India Saddles Consumer-Goods Makers With Fixing Plastic Trash Problem

India Saddles Consumer-Goods Makers With Fixing Plastic Trash Problem Nestlé goes door to door in the Himalayas to comply with the country ’s strict new waste-curbing rules
By Saabira Chaudhuri, 7/5/19, Wall St. Journal MUSSOORIE, India—A generation of Indians has grown up on instant no odles brand Maggi, which accounts for one in every four dollars Nestlé SA makes in India. But its nonrecyclable packaging has become a big proble m—for both India and Nestlé.
Yellow Maggi packets and other plastic waste increasingly blight this verda nt town in the foothills of the Himalayas and are strewn across India. Now, Maggi packets—along with chip bags, candy wrappers and shampoo pou ches from the world’s biggest brands—are the target of new laws in India, forcing consumer-goods companies to grapple with the waste t heir products generate.
The daily plastic waste generated by the average Indian—while much lower than the average American—climbed 69% between 2015 and 2018, according to government estimates. Across the country, dumps are overflowin g and drains are clogging with plastic, while cows—considered sacre d—are getting sick after eating packaging.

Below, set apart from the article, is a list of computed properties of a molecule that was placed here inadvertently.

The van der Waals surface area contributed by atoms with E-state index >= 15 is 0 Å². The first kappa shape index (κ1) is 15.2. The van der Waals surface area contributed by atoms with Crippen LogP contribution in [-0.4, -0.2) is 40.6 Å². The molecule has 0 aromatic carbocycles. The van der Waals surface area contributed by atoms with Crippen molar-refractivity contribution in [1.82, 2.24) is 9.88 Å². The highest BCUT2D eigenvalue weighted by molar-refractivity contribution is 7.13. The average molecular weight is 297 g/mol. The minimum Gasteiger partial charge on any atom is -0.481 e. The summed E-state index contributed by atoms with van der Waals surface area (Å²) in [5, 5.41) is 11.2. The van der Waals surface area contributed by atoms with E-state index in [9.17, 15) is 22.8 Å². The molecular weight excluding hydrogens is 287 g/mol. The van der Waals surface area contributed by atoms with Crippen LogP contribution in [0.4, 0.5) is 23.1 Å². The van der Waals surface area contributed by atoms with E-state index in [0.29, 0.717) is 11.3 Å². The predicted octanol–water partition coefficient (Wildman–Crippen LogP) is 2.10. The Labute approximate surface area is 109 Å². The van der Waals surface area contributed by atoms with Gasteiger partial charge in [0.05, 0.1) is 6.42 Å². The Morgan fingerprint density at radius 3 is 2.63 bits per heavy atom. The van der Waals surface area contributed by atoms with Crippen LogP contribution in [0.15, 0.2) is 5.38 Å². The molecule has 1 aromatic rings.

[...]
Nonrecyclable packaging is a problem globally, but particularly acute in co untries with poor waste management. Many Indian households lack regular col lection services so they burn trash or dump it on the side of the road. Muc h of the waste ends up in waterways. Of plastic found in the world’ s oceans, 90% is traced to 10 rivers, according to a 2017 study published i n the journal Environmental Science & Technology. Eight of the rivers are i n Asia and two flow through India.
In emerging markets, products like shampoo and detergent are often sold in single-serve pouches similar to the ketchup packets that come with an order of fries. The resilient “multilayer” pouches protect again st extreme temperatures and contamination, and, most important, are afforda ble for poor consumers. Single-serve packets make up over 80% of shampoo sa les in India, Indonesia and the Philippines, according to Euromonitor.
But like Maggi, this type of packaging combines different types of plastic with materials like aluminum. That makes it nonrecyclable and of no interes t to India’s waste pickers who trawl through trash looking for recy clables to sell. [...]
https://www.wsj.com/articles/india-saddles-consumer-goods-makers-with-fixin g-plastic-trash-problem-11562324400
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